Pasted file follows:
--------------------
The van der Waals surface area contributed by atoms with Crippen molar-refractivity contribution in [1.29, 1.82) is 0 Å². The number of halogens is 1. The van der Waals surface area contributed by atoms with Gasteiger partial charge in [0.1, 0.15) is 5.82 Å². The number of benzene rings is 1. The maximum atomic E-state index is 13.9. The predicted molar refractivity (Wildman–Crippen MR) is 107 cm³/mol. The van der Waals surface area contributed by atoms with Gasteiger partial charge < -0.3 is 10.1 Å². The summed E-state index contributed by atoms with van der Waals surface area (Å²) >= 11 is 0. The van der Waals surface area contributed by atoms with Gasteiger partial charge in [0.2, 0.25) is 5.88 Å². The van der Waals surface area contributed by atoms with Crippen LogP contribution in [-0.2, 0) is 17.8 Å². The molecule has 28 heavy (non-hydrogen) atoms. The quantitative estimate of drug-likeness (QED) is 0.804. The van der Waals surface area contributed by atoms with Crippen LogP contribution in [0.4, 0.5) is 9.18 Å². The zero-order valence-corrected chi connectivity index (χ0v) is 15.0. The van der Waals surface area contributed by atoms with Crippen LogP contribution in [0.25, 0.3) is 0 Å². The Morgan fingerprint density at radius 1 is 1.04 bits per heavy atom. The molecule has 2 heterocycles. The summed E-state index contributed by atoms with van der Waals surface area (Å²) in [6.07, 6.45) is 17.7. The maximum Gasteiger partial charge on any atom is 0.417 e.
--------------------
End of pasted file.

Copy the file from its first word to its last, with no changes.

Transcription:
The van der Waals surface area contributed by atoms with Crippen molar-refractivity contribution in [1.29, 1.82) is 0 Å². The number of halogens is 1. The van der Waals surface area contributed by atoms with Gasteiger partial charge in [0.1, 0.15) is 5.82 Å². The number of benzene rings is 1. The maximum atomic E-state index is 13.9. The predicted molar refractivity (Wildman–Crippen MR) is 107 cm³/mol. The van der Waals surface area contributed by atoms with Gasteiger partial charge < -0.3 is 10.1 Å². The summed E-state index contributed by atoms with van der Waals surface area (Å²) >= 11 is 0. The van der Waals surface area contributed by atoms with Gasteiger partial charge in [0.2, 0.25) is 5.88 Å². The van der Waals surface area contributed by atoms with Crippen LogP contribution in [-0.2, 0) is 17.8 Å². The molecule has 28 heavy (non-hydrogen) atoms. The quantitative estimate of drug-likeness (QED) is 0.804. The van der Waals surface area contributed by atoms with Crippen LogP contribution in [0.4, 0.5) is 9.18 Å². The zero-order valence-corrected chi connectivity index (χ0v) is 15.0. The van der Waals surface area contributed by atoms with Crippen LogP contribution in [0.25, 0.3) is 0 Å². The Morgan fingerprint density at radius 1 is 1.04 bits per heavy atom. The molecule has 2 heterocycles. The summed E-state index contributed by atoms with van der Waals surface area (Å²) in [6.07, 6.45) is 17.7. The maximum Gasteiger partial charge on any atom is 0.417 e.